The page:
I then went off to relax at a restaurant close-by. When I got back, my chargers were still charging at full rate and were very, very hot. They were already with me in India and proved to be extremely resilient against variable grid voltages (In India we charged off plugs providing 80-260V at 32-56Hz). Kudos to the engineers that designed this piece of kit.
On my way up to the Col de St-Bernard I decide to go and buy some locally produced meat and cheese. This meant me leaving the main road up to the pass and about 2km of very bumpy offroading to the hut where the family produced their products during the summer.
These places usually sell super high quality products at reasonable prices direct.
When I arrive at the hut and get out, I see that my oil leak problem has gotten worse and that thanks to the dust and dirt it becomes very visible. Got to take care of this as soon as I’m back home.
With a bag full of goodies, I’m back on the road up to the Col Grand St-Bernard. Golden summer light and perfect temperatures around 20°C on my way up to ~2500m.
After another hour I finally make it up to the top. Surprisingly, there aren’t too many tourists here.
From here, it’s 45 km of coasting and recuperating down to Martigny and the Valais valley. No extreme gradients, just engage cruise control and see how the battery is charged for free whilst driving through extremely beautiful landscapes.
In Martigny, TDE2019’s loop closes as this is the starting point for the drive to Charmonix, the road I took just two weeks ago whilst driving to southern Spain. 😉
Just under an hour later I’m in Sion, ready for my climb up to Seb’s.
In favour of getting to Seb’s early, I didn’t fully charge TW560’s batteries. I roughly calculated how much energy I’d be needing to get over the pass, how much I’d be getting back on the way down and how much it would need to get to Seb’s.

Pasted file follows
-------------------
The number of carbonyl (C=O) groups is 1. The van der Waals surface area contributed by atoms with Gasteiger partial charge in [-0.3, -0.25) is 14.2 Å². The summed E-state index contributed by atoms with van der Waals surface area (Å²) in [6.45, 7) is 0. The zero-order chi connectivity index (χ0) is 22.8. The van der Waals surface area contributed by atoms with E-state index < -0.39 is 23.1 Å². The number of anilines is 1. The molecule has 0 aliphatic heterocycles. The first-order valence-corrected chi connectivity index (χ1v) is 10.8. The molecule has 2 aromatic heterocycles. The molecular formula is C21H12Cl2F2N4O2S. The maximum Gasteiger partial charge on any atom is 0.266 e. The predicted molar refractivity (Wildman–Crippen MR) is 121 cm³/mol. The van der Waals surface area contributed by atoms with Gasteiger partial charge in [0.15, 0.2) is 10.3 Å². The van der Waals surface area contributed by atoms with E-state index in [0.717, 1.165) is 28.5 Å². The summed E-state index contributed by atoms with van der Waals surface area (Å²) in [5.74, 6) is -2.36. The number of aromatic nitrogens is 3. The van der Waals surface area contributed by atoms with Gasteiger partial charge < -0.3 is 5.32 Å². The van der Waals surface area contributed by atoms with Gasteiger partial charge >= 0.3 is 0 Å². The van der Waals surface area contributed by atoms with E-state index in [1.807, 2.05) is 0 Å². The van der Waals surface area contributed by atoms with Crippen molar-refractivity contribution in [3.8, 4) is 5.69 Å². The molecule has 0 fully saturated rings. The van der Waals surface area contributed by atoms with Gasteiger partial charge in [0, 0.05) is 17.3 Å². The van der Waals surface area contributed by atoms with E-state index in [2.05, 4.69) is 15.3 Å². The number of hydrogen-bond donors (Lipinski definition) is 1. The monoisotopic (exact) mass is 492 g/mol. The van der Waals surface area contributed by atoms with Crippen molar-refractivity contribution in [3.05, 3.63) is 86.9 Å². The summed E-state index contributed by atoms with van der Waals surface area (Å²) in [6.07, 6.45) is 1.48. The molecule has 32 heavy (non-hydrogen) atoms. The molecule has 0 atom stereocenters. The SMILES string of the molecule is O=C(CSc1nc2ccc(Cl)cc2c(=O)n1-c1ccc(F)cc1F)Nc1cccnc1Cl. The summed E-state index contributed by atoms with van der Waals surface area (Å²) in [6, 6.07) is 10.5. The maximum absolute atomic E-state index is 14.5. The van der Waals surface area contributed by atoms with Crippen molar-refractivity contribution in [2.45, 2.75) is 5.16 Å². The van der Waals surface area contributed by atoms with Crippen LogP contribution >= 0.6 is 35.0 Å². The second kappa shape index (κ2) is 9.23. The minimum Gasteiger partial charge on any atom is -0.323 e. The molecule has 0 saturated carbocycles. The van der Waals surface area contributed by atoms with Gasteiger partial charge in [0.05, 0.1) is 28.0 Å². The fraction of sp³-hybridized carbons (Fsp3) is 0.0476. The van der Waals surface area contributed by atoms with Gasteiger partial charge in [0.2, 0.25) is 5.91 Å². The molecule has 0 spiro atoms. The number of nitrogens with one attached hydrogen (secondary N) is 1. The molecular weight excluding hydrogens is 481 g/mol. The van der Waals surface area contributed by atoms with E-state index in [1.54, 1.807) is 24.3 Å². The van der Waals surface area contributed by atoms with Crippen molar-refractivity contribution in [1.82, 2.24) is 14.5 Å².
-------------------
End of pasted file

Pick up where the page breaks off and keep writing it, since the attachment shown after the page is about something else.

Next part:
About half-way up I was getting increasingly worried, as my pack’s voltage was dwindling precariously due to the ever increasing gradient of the small road climbing towards Seb’s chalet.
The road itself was very interesting and offered many great sights:
The last part of the road was single-laned and boasted 15%+ gradients. I had to slow down to a crawl at 30 kph in order to make it up – my pack was at 302V when I finally, finally, made it to Seb’s. The pack wouldn’t have done another kilometre – that’s how finely I cut it.
I’m always intrigued how precise my calculations turn out to be even after hundreds of kilometres and thousands of altitude metres! But still, today, I’d rather have liked it to have been less close.
Seb and his wife are long time friends of mine and we get to see each other 2-3 times a year – it’s always a treat to be with them as they have the same values around what constitutes good friendship and living. We all enjoy good food and always have more to talk about than available time allows for.
We prepare an apèro and sit in the evening sun that shines much longer than in the valley.
The view is as spectacular as Seb’s cut and dried meats. We start with some beers and eventually tuck into Sebs delicious risotto made with rice he imported himself.
We stay outside for a very long time and continue with Whiskey and Rum and some cigars. What a perfect last evening for what has been an epic trip: TDE2019!
Late, very late, I get to my room, open the balcony door and hear nothing more than some far-away bells from some cows and the very subtle sound of grass leaves moving in the wind whilst I breathe the gloriously fresh evening air.
I’m so lucky to be where I am and being able to live the life I live!